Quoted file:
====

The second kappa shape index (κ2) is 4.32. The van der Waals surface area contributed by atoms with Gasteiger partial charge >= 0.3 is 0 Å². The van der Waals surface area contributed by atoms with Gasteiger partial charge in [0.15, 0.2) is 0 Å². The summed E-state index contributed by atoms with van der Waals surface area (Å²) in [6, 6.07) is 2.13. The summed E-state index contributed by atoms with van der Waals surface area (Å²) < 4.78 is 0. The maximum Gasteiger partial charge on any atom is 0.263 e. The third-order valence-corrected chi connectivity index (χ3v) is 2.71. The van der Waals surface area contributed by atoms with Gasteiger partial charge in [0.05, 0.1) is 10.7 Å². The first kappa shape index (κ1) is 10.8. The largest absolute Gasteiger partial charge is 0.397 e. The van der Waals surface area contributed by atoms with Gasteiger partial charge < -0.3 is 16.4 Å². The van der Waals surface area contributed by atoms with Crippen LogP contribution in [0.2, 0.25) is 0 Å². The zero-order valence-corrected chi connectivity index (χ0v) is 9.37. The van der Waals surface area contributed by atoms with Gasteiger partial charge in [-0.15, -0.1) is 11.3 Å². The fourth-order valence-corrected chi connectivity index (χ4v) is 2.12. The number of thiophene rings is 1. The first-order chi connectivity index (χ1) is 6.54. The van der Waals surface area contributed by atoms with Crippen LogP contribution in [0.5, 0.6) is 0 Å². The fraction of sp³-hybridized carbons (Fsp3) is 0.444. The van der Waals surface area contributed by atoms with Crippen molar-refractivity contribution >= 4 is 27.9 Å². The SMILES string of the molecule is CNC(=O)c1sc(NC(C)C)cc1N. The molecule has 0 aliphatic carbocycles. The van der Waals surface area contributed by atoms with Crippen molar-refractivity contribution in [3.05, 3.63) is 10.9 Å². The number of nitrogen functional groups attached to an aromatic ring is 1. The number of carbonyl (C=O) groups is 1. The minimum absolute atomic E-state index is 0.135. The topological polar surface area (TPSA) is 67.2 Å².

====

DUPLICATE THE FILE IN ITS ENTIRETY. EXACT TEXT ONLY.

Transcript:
The second kappa shape index (κ2) is 4.32. The van der Waals surface area contributed by atoms with Gasteiger partial charge >= 0.3 is 0 Å². The van der Waals surface area contributed by atoms with Gasteiger partial charge in [0.15, 0.2) is 0 Å². The summed E-state index contributed by atoms with van der Waals surface area (Å²) in [6, 6.07) is 2.13. The summed E-state index contributed by atoms with van der Waals surface area (Å²) < 4.78 is 0. The maximum Gasteiger partial charge on any atom is 0.263 e. The third-order valence-corrected chi connectivity index (χ3v) is 2.71. The van der Waals surface area contributed by atoms with Gasteiger partial charge in [0.05, 0.1) is 10.7 Å². The first kappa shape index (κ1) is 10.8. The largest absolute Gasteiger partial charge is 0.397 e. The van der Waals surface area contributed by atoms with Gasteiger partial charge < -0.3 is 16.4 Å². The van der Waals surface area contributed by atoms with Crippen LogP contribution in [0.2, 0.25) is 0 Å². The zero-order valence-corrected chi connectivity index (χ0v) is 9.37. The van der Waals surface area contributed by atoms with Gasteiger partial charge in [-0.15, -0.1) is 11.3 Å². The fourth-order valence-corrected chi connectivity index (χ4v) is 2.12. The number of thiophene rings is 1. The first-order chi connectivity index (χ1) is 6.54. The van der Waals surface area contributed by atoms with Crippen LogP contribution in [0.5, 0.6) is 0 Å². The fraction of sp³-hybridized carbons (Fsp3) is 0.444. The van der Waals surface area contributed by atoms with Crippen molar-refractivity contribution >= 4 is 27.9 Å². The SMILES string of the molecule is CNC(=O)c1sc(NC(C)C)cc1N. The molecule has 0 aliphatic carbocycles. The van der Waals surface area contributed by atoms with Crippen molar-refractivity contribution in [3.05, 3.63) is 10.9 Å². The number of nitrogen functional groups attached to an aromatic ring is 1. The number of carbonyl (C=O) groups is 1. The minimum absolute atomic E-state index is 0.135. The topological polar surface area (TPSA) is 67.2 Å².